So no matter what I do, when I come into our offices every day, I start out waaaaay ahead of others out there that are working a job but not loving what they’re doing, and maybe even not agreeing with what their company does. In my own small way, I’m contributing to moving our society toward a sustainable solution, and I’m creating technology solutions that are helping to change the industry. Looking at myself in the mirror and respecting the guy who’s looking back at me? Check! My key drivers are met, and so I’m set up for success because of that, and naturally inclined to perform well.
If you’re a leader, you have to ask yourself, first, can you claim the same thing? (If you can’t, it’s hard to do this next part.) Next, you need to ask your people, “Are you doing what drives you?” One of the things Pink argues very strongly is that companies will get better results when people are left with a very long tether (or no tether at all in some cases), and when they’re asked the basic question: “what do you want to be working on” or “what do you find interesting?”
That long tether really freaks some managers out, but the truth is that your people spend a lot of time thinking about their jobs and your company. The chances are good that they’re going to create things that are of value to you company (anyone ever heard of Google’s 20 percent time?). My team doesn’t know it yet, but they’re going to get asked this question at our Monday morning meeting. It will be very interesting to see what they say.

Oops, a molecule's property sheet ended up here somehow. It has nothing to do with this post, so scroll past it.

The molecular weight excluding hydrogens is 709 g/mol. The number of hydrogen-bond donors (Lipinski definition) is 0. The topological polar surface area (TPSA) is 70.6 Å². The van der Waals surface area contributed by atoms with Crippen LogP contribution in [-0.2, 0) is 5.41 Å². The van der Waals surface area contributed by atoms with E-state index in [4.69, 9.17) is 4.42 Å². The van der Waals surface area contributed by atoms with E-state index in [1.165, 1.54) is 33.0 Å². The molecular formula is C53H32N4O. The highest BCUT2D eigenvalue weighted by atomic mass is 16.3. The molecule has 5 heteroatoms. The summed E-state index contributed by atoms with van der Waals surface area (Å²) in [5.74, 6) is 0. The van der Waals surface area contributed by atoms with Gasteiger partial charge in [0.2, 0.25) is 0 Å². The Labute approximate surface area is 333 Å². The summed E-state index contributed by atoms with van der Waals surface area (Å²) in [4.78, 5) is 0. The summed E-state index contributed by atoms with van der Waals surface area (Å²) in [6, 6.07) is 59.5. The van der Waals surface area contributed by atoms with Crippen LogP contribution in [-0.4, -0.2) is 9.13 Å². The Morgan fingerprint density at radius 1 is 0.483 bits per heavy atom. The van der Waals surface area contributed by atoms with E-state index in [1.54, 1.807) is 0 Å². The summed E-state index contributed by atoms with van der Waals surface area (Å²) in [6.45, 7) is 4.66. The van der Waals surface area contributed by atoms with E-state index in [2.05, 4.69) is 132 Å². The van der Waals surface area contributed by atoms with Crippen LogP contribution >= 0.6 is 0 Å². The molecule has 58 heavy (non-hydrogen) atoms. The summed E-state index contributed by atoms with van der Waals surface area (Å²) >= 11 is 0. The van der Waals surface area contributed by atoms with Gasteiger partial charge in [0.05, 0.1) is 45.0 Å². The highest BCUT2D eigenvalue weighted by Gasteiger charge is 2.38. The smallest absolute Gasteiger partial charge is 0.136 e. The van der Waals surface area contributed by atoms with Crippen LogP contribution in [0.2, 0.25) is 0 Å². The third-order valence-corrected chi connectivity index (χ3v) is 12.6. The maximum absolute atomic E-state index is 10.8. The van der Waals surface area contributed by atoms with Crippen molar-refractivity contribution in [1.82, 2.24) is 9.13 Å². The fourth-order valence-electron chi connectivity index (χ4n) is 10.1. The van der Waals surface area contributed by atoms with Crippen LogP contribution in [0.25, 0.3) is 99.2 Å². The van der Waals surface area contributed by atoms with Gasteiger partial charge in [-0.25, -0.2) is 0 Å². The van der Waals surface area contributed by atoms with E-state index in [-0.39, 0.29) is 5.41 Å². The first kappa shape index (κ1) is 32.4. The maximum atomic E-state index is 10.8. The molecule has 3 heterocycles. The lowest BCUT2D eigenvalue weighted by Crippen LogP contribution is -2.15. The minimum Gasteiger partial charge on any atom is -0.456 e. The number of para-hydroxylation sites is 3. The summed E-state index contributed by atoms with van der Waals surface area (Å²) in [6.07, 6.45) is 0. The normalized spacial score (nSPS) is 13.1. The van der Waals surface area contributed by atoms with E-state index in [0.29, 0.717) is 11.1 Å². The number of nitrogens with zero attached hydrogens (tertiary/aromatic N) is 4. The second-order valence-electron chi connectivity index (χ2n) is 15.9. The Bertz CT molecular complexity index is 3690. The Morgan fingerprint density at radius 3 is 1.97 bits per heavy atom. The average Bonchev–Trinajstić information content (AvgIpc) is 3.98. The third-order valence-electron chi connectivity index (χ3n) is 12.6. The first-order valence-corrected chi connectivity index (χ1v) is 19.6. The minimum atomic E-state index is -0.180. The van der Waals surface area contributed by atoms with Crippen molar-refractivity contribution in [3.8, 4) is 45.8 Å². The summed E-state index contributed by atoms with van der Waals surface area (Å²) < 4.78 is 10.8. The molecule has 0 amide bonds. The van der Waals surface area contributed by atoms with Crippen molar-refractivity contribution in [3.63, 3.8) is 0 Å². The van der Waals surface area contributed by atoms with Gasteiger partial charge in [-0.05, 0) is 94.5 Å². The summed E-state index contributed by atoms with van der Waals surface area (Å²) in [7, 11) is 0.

So since I’m thinking about these things myself, I wanted to make some suggestions to you on what people in various parts of the industry might find drives them:
Find out what motivates you/them. My bet is it’s one of three things: either money, the thrill of the hunt, or a honest-to-goodness desire to help and educate people. Once you understand that, you can structure your day to enhance what you enjoy doing.
If you’re anywhere involved in installations, the key question to ask is: are you a craftsmen? Those who aren’t should really question whether or not installations is the end of the business they should be in (let’s not forget that our industry is much better served when quality work is done by everyone).
As tough as it can be to get folks interested in solar when they know nothing about it, I think the marketing folks have it easy. I mean – think about what else they could be doing – marketing credit cards or hair removal gel? Solar is at least a marketing message you can get behind. But for markers, the results are super important. Whatever you do, make sure you can measure what your marketers are doing – that will make them (and you) a whole lot better.
If you’re a part of the technology stack in solar (panels, inverters, etc.), the key line to draw is to understand how your product enables this industry to do what it must for our society.
The truth is I’ve found what drives me, and I’m doing what drives, me, so no matter what bumps there are, I’m better equipped to deal with them, because there’s no place I’d rather be. Plus, I’m also intrinsically setup for success, because I spend every day working on the two things that drive me: making our society more sustainable, and changing an industry through technology.
The only thing left to do is ask – what drives you?